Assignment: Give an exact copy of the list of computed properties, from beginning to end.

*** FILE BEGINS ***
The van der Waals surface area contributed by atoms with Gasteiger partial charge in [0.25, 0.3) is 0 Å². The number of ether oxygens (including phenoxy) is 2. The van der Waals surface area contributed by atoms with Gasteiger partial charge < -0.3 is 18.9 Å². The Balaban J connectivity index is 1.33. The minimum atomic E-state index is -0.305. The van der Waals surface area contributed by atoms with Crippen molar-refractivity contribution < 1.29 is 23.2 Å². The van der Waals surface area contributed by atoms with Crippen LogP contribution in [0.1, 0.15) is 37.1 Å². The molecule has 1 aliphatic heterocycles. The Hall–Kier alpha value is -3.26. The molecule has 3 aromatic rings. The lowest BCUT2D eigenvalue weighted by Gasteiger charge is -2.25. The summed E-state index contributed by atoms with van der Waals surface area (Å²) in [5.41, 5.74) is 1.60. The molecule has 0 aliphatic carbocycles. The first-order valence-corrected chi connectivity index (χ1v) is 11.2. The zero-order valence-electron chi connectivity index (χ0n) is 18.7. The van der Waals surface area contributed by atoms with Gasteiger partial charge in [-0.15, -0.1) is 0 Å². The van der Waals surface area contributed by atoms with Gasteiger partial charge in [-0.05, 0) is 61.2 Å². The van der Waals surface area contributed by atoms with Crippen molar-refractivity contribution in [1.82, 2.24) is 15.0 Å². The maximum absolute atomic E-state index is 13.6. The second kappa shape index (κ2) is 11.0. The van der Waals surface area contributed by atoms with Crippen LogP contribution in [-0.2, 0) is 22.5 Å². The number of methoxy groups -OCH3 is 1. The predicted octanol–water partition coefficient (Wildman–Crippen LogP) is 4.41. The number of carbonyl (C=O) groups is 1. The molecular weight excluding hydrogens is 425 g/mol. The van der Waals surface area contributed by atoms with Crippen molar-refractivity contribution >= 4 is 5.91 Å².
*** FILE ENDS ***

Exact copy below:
The van der Waals surface area contributed by atoms with Gasteiger partial charge in [0.25, 0.3) is 0 Å². The number of ether oxygens (including phenoxy) is 2. The van der Waals surface area contributed by atoms with Gasteiger partial charge < -0.3 is 18.9 Å². The Balaban J connectivity index is 1.33. The minimum atomic E-state index is -0.305. The van der Waals surface area contributed by atoms with Crippen molar-refractivity contribution < 1.29 is 23.2 Å². The van der Waals surface area contributed by atoms with Crippen LogP contribution in [0.1, 0.15) is 37.1 Å². The molecule has 1 aliphatic heterocycles. The Hall–Kier alpha value is -3.26. The molecule has 3 aromatic rings. The lowest BCUT2D eigenvalue weighted by Gasteiger charge is -2.25. The summed E-state index contributed by atoms with van der Waals surface area (Å²) in [5.41, 5.74) is 1.60. The molecule has 0 aliphatic carbocycles. The first-order valence-corrected chi connectivity index (χ1v) is 11.2. The zero-order valence-electron chi connectivity index (χ0n) is 18.7. The van der Waals surface area contributed by atoms with Gasteiger partial charge in [-0.15, -0.1) is 0 Å². The van der Waals surface area contributed by atoms with Gasteiger partial charge in [-0.05, 0) is 61.2 Å². The van der Waals surface area contributed by atoms with Crippen molar-refractivity contribution in [1.82, 2.24) is 15.0 Å². The maximum absolute atomic E-state index is 13.6. The second kappa shape index (κ2) is 11.0. The van der Waals surface area contributed by atoms with Crippen LogP contribution in [-0.2, 0) is 22.5 Å². The number of methoxy groups -OCH3 is 1. The predicted octanol–water partition coefficient (Wildman–Crippen LogP) is 4.41. The number of carbonyl (C=O) groups is 1. The molecular weight excluding hydrogens is 425 g/mol. The van der Waals surface area contributed by atoms with Crippen molar-refractivity contribution >= 4 is 5.91 Å².